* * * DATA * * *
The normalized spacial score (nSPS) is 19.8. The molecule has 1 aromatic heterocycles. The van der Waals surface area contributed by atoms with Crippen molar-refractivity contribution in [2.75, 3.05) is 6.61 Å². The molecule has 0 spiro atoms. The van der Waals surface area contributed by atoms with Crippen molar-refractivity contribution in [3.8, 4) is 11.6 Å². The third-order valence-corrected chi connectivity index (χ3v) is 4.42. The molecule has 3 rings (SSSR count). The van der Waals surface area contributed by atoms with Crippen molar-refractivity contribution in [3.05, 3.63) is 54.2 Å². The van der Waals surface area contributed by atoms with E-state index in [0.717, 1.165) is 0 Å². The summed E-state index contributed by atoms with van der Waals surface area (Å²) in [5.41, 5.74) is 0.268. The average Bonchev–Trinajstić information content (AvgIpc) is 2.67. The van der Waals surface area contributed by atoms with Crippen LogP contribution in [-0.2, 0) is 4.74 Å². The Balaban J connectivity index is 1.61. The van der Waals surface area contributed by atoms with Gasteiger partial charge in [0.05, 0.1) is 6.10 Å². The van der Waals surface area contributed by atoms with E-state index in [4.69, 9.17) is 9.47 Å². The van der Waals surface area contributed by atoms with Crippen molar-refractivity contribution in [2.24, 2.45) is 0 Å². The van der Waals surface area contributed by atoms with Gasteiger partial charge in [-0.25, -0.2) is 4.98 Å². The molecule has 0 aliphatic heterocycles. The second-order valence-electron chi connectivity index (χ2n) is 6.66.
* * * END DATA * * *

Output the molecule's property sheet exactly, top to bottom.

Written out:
The normalized spacial score (nSPS) is 19.8. The molecule has 1 aromatic heterocycles. The van der Waals surface area contributed by atoms with Crippen molar-refractivity contribution in [2.75, 3.05) is 6.61 Å². The molecule has 0 spiro atoms. The van der Waals surface area contributed by atoms with Crippen molar-refractivity contribution in [3.8, 4) is 11.6 Å². The third-order valence-corrected chi connectivity index (χ3v) is 4.42. The molecule has 3 rings (SSSR count). The van der Waals surface area contributed by atoms with Crippen molar-refractivity contribution in [3.05, 3.63) is 54.2 Å². The van der Waals surface area contributed by atoms with E-state index in [0.717, 1.165) is 0 Å². The summed E-state index contributed by atoms with van der Waals surface area (Å²) in [5.41, 5.74) is 0.268. The average Bonchev–Trinajstić information content (AvgIpc) is 2.67. The van der Waals surface area contributed by atoms with Crippen LogP contribution in [-0.2, 0) is 4.74 Å². The Balaban J connectivity index is 1.61. The van der Waals surface area contributed by atoms with Gasteiger partial charge in [0.05, 0.1) is 6.10 Å². The van der Waals surface area contributed by atoms with E-state index in [4.69, 9.17) is 9.47 Å². The van der Waals surface area contributed by atoms with Crippen molar-refractivity contribution in [2.24, 2.45) is 0 Å². The van der Waals surface area contributed by atoms with Gasteiger partial charge in [-0.25, -0.2) is 4.98 Å². The molecule has 0 aliphatic heterocycles. The second-order valence-electron chi connectivity index (χ2n) is 6.66.